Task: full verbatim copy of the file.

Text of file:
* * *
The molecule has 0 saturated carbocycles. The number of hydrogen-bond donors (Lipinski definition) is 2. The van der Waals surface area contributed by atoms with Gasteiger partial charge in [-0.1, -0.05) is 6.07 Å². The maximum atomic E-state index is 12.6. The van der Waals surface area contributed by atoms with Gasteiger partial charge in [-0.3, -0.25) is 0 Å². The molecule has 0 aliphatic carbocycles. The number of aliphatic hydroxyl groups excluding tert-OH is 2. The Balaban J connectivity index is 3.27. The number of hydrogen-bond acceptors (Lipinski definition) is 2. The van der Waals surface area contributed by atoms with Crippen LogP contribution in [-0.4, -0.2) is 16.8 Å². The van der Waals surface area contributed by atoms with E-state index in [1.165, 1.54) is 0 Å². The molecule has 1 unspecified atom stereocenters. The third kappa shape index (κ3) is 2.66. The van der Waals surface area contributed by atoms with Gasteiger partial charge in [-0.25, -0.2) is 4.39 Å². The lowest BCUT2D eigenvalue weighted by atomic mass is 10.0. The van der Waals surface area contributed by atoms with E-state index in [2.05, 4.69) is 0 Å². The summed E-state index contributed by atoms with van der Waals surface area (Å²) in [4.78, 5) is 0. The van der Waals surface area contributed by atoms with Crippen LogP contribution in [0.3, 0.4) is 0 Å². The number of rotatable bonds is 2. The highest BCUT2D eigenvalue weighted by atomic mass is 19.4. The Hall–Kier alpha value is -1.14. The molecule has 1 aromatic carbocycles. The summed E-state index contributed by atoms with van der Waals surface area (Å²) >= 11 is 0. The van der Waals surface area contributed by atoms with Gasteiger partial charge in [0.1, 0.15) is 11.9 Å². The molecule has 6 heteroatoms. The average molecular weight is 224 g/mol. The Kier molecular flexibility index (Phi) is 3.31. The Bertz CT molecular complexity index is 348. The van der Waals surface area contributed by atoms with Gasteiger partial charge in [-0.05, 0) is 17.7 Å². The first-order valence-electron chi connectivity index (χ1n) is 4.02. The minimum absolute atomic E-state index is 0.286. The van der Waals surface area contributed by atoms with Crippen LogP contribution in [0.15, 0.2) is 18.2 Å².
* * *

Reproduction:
The molecule has 0 saturated carbocycles. The number of hydrogen-bond donors (Lipinski definition) is 2. The van der Waals surface area contributed by atoms with Gasteiger partial charge in [-0.1, -0.05) is 6.07 Å². The maximum atomic E-state index is 12.6. The van der Waals surface area contributed by atoms with Gasteiger partial charge in [-0.3, -0.25) is 0 Å². The molecule has 0 aliphatic carbocycles. The number of aliphatic hydroxyl groups excluding tert-OH is 2. The Balaban J connectivity index is 3.27. The number of hydrogen-bond acceptors (Lipinski definition) is 2. The van der Waals surface area contributed by atoms with Crippen LogP contribution in [-0.4, -0.2) is 16.8 Å². The van der Waals surface area contributed by atoms with E-state index in [1.165, 1.54) is 0 Å². The molecule has 1 unspecified atom stereocenters. The third kappa shape index (κ3) is 2.66. The van der Waals surface area contributed by atoms with Gasteiger partial charge in [-0.25, -0.2) is 4.39 Å². The lowest BCUT2D eigenvalue weighted by atomic mass is 10.0. The van der Waals surface area contributed by atoms with E-state index in [2.05, 4.69) is 0 Å². The summed E-state index contributed by atoms with van der Waals surface area (Å²) in [4.78, 5) is 0. The van der Waals surface area contributed by atoms with Crippen LogP contribution in [0.3, 0.4) is 0 Å². The number of rotatable bonds is 2. The highest BCUT2D eigenvalue weighted by atomic mass is 19.4. The Hall–Kier alpha value is -1.14. The molecule has 1 aromatic carbocycles. The summed E-state index contributed by atoms with van der Waals surface area (Å²) >= 11 is 0. The van der Waals surface area contributed by atoms with Gasteiger partial charge in [0.1, 0.15) is 11.9 Å². The molecule has 6 heteroatoms. The average molecular weight is 224 g/mol. The Kier molecular flexibility index (Phi) is 3.31. The Bertz CT molecular complexity index is 348. The van der Waals surface area contributed by atoms with Gasteiger partial charge in [-0.05, 0) is 17.7 Å². The first-order valence-electron chi connectivity index (χ1n) is 4.02. The minimum absolute atomic E-state index is 0.286. The van der Waals surface area contributed by atoms with Crippen LogP contribution in [0.15, 0.2) is 18.2 Å².